If Ye (Kanye’s latest persona, and the most common word in the Bible, meaning YOU ALL) claims he’s an anti-Semitic fascist, it’s probably an attempt to do the whole “artist as a mirror for society” thing. We are living in a country that has at least partially embraced the fascism Bowie prophesied. If Ye is Us All, then his statements merely reflect the statements our leaders and our neighbors are embracing. He, like Bowie’s Thin White Duke, is embracing the dark in an attempt to shine light.
None of this should be written or said out loud, and not just because defending a fascist is always reprehensible. More spiritually, one of the foundations of any kind of magical working is to practice in silent. To call attention to magick is a sure fire way to make it disappear, and most of the texts I’ve read include some dire warnings about disclosing the rituals and practices contained within. For example, Crowley warns in his comment on The Book of the Law:
The study of this Book is forbidden. It is wise to destroy this copy after the first reading. Whosoever disregards this does so at his own risk and peril. These are most dire. Those who discuss the contents of this Book are to be shunned by all, as centres of pestilence. All questions of the Law are to be decided only by appeal to my writings, each for himself.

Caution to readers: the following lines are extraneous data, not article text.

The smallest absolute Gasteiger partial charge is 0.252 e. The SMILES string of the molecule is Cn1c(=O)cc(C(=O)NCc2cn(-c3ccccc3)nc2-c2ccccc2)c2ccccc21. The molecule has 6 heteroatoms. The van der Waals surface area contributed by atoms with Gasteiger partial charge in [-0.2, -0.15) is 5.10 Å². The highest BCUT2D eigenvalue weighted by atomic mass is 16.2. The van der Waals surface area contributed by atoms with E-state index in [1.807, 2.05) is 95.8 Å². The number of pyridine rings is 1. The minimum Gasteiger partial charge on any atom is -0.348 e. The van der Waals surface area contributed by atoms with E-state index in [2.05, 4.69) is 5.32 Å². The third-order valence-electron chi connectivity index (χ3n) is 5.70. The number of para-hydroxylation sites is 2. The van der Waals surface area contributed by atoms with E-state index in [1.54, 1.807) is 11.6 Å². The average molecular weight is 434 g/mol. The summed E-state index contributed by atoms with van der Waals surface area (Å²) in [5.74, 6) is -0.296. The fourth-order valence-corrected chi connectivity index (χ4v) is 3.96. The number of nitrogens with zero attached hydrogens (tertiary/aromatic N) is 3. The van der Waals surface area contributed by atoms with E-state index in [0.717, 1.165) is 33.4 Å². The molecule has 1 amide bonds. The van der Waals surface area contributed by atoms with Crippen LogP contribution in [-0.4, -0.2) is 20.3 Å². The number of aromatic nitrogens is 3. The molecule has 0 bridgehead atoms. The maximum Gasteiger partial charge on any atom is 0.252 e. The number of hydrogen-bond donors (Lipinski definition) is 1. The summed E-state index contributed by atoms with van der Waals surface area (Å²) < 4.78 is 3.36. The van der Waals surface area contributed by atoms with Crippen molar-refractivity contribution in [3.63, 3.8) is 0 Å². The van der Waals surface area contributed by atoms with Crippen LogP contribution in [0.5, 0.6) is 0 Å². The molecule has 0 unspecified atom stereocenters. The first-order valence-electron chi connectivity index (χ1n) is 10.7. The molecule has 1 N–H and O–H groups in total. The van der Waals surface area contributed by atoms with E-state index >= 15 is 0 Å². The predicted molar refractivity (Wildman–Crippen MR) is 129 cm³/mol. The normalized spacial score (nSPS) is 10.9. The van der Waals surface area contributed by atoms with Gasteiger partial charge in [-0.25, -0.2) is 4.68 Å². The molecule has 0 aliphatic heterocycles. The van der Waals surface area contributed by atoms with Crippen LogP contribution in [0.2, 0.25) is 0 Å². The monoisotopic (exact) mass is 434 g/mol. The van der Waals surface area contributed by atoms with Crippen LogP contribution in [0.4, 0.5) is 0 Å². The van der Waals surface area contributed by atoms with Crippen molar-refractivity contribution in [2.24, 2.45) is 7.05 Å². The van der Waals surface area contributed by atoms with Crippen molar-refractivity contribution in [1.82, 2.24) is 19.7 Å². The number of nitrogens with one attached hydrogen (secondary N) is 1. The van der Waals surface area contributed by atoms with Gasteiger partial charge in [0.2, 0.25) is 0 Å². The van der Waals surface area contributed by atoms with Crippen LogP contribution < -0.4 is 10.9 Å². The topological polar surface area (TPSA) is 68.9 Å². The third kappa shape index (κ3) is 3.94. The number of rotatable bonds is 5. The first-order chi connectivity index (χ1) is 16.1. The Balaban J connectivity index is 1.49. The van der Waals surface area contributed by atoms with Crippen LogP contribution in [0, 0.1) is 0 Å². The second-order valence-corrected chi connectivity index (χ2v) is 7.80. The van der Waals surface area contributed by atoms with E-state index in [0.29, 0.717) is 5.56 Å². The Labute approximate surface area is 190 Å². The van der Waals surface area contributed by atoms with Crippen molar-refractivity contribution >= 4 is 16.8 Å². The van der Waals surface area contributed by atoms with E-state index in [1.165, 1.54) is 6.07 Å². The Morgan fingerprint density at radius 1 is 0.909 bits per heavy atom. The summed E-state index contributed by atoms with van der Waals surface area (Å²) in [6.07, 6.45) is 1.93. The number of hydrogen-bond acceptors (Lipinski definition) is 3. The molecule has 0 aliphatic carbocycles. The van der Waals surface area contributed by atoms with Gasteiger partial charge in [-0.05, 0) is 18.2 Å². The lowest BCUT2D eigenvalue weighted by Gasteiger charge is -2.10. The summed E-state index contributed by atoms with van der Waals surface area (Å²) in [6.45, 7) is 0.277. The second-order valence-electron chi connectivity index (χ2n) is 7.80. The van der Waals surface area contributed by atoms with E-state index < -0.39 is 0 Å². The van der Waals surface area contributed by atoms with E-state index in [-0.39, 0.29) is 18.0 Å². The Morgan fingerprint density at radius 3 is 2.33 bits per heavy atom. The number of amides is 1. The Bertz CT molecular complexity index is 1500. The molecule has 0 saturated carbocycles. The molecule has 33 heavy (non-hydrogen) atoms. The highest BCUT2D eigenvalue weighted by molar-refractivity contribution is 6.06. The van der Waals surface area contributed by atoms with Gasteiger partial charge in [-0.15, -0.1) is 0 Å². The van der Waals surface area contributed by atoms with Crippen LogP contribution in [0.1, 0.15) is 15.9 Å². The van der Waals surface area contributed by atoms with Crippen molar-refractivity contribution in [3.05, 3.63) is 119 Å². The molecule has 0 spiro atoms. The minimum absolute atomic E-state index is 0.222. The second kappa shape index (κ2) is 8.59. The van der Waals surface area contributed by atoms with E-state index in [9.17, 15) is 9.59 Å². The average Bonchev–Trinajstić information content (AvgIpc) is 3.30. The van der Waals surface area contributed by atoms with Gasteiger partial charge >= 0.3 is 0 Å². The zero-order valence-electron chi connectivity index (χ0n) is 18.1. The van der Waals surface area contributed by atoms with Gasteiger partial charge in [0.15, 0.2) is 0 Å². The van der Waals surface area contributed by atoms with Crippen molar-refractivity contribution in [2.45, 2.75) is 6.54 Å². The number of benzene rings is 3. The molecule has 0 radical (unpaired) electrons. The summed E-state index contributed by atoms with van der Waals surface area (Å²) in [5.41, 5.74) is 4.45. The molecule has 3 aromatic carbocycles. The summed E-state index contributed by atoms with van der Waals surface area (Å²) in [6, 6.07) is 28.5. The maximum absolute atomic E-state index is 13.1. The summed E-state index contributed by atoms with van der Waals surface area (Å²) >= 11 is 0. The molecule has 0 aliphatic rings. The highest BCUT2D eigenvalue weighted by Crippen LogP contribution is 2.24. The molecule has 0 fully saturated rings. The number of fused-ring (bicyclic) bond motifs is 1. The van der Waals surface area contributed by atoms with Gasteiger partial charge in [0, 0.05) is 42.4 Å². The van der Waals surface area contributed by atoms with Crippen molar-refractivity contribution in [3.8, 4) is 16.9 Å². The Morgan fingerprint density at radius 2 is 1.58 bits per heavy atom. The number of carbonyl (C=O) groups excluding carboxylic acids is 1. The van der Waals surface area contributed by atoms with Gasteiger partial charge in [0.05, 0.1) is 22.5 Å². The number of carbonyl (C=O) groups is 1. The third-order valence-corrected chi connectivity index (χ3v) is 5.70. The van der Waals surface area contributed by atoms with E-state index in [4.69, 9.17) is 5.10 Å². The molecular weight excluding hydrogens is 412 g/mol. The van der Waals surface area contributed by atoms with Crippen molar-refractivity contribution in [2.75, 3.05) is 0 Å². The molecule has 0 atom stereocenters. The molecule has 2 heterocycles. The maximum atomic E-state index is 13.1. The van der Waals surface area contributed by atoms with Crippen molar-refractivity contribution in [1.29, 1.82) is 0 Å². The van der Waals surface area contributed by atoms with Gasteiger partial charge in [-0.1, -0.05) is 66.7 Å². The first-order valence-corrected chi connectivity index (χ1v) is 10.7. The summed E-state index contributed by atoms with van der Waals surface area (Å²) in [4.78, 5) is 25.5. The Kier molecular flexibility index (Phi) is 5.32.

There is no law beyond Do what thou wilt.
Just last week I asked Alex Greenwald from Phantom Planet what his connection to the occult was, his answer was provided with a knowing wink and nudge: “I love this question more than any other question I’ve ever gotten, but I have no idea what you’re talking about.”
By even writing this much I’m probably inviting trouble for myself, but it is one of those “once you see it, you can’t unsee it” things that I feel compelled to share with those of you who are open to considering it. My entry point into all of this madness was actually Phish, who in 2016 covered Bowie’s Ziggy Stardust & The Spiders From Mars as an homage to their recently deceased musical hero (one of their finer jam vehicles is actually a song called David Bowie). Their work is similarly littered with these kinds of hidden messages, though they similarly will never openly admit it. Practice in silence.